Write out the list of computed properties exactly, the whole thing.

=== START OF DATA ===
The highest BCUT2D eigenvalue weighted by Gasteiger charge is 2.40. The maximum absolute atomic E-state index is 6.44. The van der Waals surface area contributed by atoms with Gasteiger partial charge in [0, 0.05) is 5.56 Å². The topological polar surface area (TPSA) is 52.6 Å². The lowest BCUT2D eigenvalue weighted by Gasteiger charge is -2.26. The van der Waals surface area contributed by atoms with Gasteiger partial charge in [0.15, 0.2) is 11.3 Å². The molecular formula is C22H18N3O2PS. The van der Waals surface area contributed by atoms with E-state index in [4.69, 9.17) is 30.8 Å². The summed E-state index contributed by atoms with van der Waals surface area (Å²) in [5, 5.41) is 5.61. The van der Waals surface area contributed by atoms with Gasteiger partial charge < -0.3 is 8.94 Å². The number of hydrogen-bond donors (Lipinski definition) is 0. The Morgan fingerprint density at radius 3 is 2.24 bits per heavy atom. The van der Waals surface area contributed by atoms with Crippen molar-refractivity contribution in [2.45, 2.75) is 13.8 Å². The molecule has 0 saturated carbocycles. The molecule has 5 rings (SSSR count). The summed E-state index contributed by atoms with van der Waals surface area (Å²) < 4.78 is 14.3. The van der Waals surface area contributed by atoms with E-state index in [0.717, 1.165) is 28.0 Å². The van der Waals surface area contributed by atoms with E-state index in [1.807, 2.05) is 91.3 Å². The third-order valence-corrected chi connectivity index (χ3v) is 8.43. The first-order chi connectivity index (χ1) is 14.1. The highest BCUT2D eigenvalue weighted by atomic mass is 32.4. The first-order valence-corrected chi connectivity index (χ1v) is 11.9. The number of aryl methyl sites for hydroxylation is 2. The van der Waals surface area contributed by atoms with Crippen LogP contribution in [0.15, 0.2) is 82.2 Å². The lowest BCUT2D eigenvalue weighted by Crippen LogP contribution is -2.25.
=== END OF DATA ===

The highest BCUT2D eigenvalue weighted by Gasteiger charge is 2.40. The maximum absolute atomic E-state index is 6.44. The van der Waals surface area contributed by atoms with Gasteiger partial charge in [0, 0.05) is 5.56 Å². The topological polar surface area (TPSA) is 52.6 Å². The lowest BCUT2D eigenvalue weighted by Gasteiger charge is -2.26. The van der Waals surface area contributed by atoms with Gasteiger partial charge in [0.15, 0.2) is 11.3 Å². The molecular formula is C22H18N3O2PS. The van der Waals surface area contributed by atoms with E-state index in [4.69, 9.17) is 30.8 Å². The summed E-state index contributed by atoms with van der Waals surface area (Å²) in [5, 5.41) is 5.61. The van der Waals surface area contributed by atoms with Gasteiger partial charge < -0.3 is 8.94 Å². The number of hydrogen-bond donors (Lipinski definition) is 0. The Morgan fingerprint density at radius 3 is 2.24 bits per heavy atom. The van der Waals surface area contributed by atoms with Crippen molar-refractivity contribution in [2.45, 2.75) is 13.8 Å². The molecule has 0 saturated carbocycles. The molecule has 5 rings (SSSR count). The summed E-state index contributed by atoms with van der Waals surface area (Å²) < 4.78 is 14.3. The van der Waals surface area contributed by atoms with E-state index in [0.717, 1.165) is 28.0 Å². The van der Waals surface area contributed by atoms with E-state index in [1.807, 2.05) is 91.3 Å². The third-order valence-corrected chi connectivity index (χ3v) is 8.43. The first-order chi connectivity index (χ1) is 14.1. The highest BCUT2D eigenvalue weighted by atomic mass is 32.4. The first-order valence-corrected chi connectivity index (χ1v) is 11.9. The number of aryl methyl sites for hydroxylation is 2. The van der Waals surface area contributed by atoms with Crippen LogP contribution in [0.15, 0.2) is 82.2 Å². The lowest BCUT2D eigenvalue weighted by Crippen LogP contribution is -2.25.